However, it remains unclear to us how this large group of countries will behave in relation to the nature of the particular conflict on which they are expected to take a position. The lack of an answer to this question means that we continue to have to make very shaky assumptions. We are currently dealing with a confrontation in which the opposing sides are comparable military powers – Russia and the United States, although the latter is acting through intermediaries. Russia is also a major player in the global markets for energy, food and a range of other commodities for which demand is stable. Standing behind Russia is China, which, like Moscow, is a permanent member of the UN Security Council and wields considerable influence in the world.
In other words, we have a unique example of a struggle in which the forces of the adversaries are roughly comparable, although the superiority of the West, in many areas, is considerable. And we do not know how the countries of the world majority would behave if the US and Europe launched an offensive against a weaker opponent – Iran or another country of comparable size, for example. It is therefore impossible to speculate on the extent to which the assertiveness of those countries which ignore US orders now would have manifested itself in a different situation. This could be important in the future, as new conflicts involving a major nuclear power cannot be ruled out.
In general, it is difficult to determine how much of the behavior of most countries is restrained by their own capabilities. It is generally accepted that this has become the main determinant of the actions of a wide range of states, from the wealthy monarchies of the Gulf to those of Southeast Asia. But there is no denying that their degree of dependence on the infrastructure of the outgoing liberal world order, led by the United States, remains very high. Undoubtedly, the dramatic events of 2022 have set in motion the aspirations of many medium and small powers to gain practical tools for their autonomy. But they still have a long way to go.
Perhaps this is why the West believes that, if it succeeds against its main adversaries, Russia and China, it can easily regain control over everyone else. And until the comparative individual capabilities of small and medium-sized states become serious enough to allow them to be truly self-reliant, Western self-confidence will continue to push the US and Western Europe into confrontational behavior.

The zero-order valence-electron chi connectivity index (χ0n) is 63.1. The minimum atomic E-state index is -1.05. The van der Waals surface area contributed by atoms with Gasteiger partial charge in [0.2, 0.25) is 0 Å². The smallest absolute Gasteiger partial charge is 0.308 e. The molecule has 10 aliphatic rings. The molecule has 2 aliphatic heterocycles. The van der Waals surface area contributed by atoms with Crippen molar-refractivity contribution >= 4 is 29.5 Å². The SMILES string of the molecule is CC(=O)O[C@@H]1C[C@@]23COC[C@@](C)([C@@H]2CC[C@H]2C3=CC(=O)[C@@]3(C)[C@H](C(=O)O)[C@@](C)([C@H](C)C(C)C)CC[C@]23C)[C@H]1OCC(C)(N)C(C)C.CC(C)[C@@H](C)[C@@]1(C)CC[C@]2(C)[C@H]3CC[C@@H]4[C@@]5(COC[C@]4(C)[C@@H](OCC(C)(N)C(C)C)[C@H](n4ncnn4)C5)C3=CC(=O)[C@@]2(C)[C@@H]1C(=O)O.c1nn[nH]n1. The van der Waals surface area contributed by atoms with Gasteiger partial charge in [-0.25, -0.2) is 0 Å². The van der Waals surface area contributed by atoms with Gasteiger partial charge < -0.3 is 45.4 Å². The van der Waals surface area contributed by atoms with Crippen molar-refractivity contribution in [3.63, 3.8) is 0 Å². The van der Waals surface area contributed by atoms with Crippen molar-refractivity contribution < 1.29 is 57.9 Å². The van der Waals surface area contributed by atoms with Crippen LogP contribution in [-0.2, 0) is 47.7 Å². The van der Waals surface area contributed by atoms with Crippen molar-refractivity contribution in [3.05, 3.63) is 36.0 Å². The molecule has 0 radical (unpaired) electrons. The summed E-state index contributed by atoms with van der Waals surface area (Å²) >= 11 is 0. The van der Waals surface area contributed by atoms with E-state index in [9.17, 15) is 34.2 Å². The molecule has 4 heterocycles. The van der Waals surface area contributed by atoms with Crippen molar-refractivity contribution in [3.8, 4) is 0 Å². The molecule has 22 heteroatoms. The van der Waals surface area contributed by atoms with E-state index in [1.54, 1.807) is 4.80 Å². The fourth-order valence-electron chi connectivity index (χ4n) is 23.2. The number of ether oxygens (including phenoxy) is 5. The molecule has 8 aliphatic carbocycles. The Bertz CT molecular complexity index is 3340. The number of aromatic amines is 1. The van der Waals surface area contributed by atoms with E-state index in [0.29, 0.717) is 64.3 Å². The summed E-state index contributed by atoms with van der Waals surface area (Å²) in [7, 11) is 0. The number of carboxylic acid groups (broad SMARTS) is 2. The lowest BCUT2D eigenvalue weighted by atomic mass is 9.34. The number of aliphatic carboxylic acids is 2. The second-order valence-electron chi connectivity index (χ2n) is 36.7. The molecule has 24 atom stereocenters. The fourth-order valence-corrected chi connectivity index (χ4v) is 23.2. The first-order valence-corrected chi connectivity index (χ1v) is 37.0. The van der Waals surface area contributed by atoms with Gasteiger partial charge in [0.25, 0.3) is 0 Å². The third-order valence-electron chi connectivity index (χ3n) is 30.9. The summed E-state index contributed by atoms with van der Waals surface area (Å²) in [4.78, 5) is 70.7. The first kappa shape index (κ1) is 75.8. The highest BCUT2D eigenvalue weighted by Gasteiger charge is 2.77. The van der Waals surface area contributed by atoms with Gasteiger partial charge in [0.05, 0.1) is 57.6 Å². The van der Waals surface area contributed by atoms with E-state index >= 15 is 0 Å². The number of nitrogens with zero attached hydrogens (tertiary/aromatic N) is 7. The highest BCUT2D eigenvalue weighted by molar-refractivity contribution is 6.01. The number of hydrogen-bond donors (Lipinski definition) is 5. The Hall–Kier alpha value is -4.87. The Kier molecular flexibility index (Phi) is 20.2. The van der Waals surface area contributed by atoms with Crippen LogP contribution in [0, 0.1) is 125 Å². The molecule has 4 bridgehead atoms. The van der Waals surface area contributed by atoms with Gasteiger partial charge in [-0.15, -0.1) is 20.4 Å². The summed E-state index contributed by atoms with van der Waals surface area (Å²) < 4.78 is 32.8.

At the moment, the majority of the world’s countries are seeking short-term gains from the general turmoil caused by the struggle between the great powers. But the extent to which such tactical gains can form the basis of a long-term strategy is unknown.
Any resultant chaos will inevitably be replaced by a more or less systematic engagement between the main adversaries. And we do not know how countries like Turkey, Saudi Arabia, Vietnam or Pakistan will be able to defend their independence when the international environment is less conducive to it. Some of them may indeed be motivated by the values that Moscow and Beijing are now proclaiming: equal rights, equal benefits and the authority of international law for all. But it cannot be ruled out that the rising powers will find it harder to defend these gains as the world becomes increasingly divided into major warring regions.
That said, perhaps the great powers will emerge from the acute phase of their confrontation so weakened that they will not be able to dictate their will to the others.